The latest from Apple: a $1.1 billion man.
That's how much the market capitalization of J.C. Penney increased Tuesday, when the department-store chain hired Apple retail head Ron Johnson as its chief executive. Mr. Johnson, who joined the technology company just before the first Apple Store opened 10 years ago, helped shape the shop format into a retail phenomenon. Apple Stores often generate more revenue than department stores 20 times their size.
Penney certainly could use a magic touch. Like many mature department stores, Penney has suffered as shoppers turned to specialty retailers with clear niches. And even among department stores, Penney likely has lost share to discounters or higher-end rivals, with same-store sales lagging behind the likes of Kohl's and Macy's over the last year.
The trouble is that Apple's sales have been driven by a steady flow of blockbuster gadgets different from Penney's undistinguished range of products, stretching from apparel to patio furniture. Just a few months after the first Apple Store opened in 2001, the company launched the iPod. The next year, it unveiled the flat-screen iMac computer, followed shortly after by the iTunes Music Store. Then came the iPhone, which accounted for $25 billion of the company's $65 billion in sales last fiscal year.
Another issue is the sheer size of Penney's stores. Revamping the layout or appearance of stores that are often 100,000 square feet or more would be a slow and expensive undertaking. Such a move could conflict with other uses of cash, such as the recently announced $900 million share-buyback plan, the largest in five years. In addition, it will be a huge task to engender anything like Apple's legendary level of customer service across Penney's large work force.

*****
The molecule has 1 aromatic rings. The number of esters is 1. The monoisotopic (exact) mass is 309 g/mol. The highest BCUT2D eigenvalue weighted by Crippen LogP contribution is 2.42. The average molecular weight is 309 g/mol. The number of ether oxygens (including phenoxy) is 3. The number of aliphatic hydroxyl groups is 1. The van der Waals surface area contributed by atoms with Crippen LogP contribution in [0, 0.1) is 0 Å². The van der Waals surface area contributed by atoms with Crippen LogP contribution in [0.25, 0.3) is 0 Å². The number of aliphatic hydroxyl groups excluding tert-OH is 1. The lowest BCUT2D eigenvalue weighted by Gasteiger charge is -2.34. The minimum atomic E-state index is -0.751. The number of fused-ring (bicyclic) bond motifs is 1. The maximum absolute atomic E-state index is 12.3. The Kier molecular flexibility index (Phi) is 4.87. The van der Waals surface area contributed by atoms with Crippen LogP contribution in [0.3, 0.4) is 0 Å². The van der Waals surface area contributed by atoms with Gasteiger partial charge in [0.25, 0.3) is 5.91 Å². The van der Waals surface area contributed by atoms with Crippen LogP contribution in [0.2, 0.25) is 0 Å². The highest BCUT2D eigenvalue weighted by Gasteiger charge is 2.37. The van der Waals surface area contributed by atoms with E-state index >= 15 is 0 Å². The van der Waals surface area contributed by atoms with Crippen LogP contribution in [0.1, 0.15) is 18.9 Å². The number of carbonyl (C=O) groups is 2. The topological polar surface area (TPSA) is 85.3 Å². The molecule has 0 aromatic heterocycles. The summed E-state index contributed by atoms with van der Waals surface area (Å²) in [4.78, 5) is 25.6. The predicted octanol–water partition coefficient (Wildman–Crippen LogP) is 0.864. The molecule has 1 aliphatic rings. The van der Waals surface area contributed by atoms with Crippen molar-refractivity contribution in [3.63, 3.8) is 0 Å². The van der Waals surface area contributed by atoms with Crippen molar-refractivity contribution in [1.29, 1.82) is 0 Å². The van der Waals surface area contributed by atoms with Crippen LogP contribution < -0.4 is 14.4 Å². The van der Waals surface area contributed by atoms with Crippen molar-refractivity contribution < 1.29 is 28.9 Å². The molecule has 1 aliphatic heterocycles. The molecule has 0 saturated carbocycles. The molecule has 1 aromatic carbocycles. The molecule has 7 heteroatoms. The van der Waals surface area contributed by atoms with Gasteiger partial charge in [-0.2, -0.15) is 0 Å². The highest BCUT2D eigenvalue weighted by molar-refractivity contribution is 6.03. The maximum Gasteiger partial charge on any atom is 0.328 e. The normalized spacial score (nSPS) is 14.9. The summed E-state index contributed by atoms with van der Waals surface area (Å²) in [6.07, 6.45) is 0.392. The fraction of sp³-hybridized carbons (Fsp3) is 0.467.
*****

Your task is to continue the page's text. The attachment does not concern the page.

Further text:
Mr. Johnson does appear confident in J.C. Penney's prospects, investing in warrants to buy 7.26 million Penney shares. With Tuesday's 17% rise in the stock, he already is up $38 million. And he spent years in merchandising at Target, where he helped the company choose distinctive products across a range of categories.
Even so, it's hard to justify such a significant move in Penney's stock. That's especially true given the cost inflation the company needs to pass along to shoppers in coming months. Morgan Stanley research shows that average unit prices in U.S. apparel rose 6% in the first quarter, but unit sales fell 7%, suggesting consumers are sensitive to markups.
For Mr. Johnson to turn Penney around now would be a superhuman achievement.
Write to John Jannarone at firstname.lastname@example.org